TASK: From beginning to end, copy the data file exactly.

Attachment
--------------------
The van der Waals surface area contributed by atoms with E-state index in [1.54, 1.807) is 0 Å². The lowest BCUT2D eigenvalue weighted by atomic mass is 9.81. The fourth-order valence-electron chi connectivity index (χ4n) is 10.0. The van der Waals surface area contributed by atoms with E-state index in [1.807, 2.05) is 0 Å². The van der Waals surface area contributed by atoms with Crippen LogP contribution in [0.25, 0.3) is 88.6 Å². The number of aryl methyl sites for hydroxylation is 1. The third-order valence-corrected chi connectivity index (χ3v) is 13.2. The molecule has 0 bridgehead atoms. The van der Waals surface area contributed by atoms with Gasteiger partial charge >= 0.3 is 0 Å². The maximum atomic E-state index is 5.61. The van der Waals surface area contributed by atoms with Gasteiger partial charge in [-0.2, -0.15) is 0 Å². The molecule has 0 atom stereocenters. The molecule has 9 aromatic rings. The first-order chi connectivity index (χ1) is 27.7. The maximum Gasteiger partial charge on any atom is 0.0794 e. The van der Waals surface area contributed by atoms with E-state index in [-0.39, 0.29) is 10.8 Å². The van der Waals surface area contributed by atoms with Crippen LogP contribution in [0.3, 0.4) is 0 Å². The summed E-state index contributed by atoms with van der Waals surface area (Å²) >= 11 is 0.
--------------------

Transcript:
The van der Waals surface area contributed by atoms with E-state index in [1.54, 1.807) is 0 Å². The lowest BCUT2D eigenvalue weighted by atomic mass is 9.81. The fourth-order valence-electron chi connectivity index (χ4n) is 10.0. The van der Waals surface area contributed by atoms with E-state index in [1.807, 2.05) is 0 Å². The van der Waals surface area contributed by atoms with Crippen LogP contribution in [0.25, 0.3) is 88.6 Å². The number of aryl methyl sites for hydroxylation is 1. The third-order valence-corrected chi connectivity index (χ3v) is 13.2. The molecule has 0 bridgehead atoms. The van der Waals surface area contributed by atoms with Gasteiger partial charge >= 0.3 is 0 Å². The maximum atomic E-state index is 5.61. The van der Waals surface area contributed by atoms with Gasteiger partial charge in [-0.2, -0.15) is 0 Å². The molecule has 0 atom stereocenters. The molecule has 9 aromatic rings. The first-order chi connectivity index (χ1) is 27.7. The maximum Gasteiger partial charge on any atom is 0.0794 e. The van der Waals surface area contributed by atoms with E-state index in [-0.39, 0.29) is 10.8 Å². The van der Waals surface area contributed by atoms with Crippen LogP contribution in [0.3, 0.4) is 0 Å². The summed E-state index contributed by atoms with van der Waals surface area (Å²) >= 11 is 0.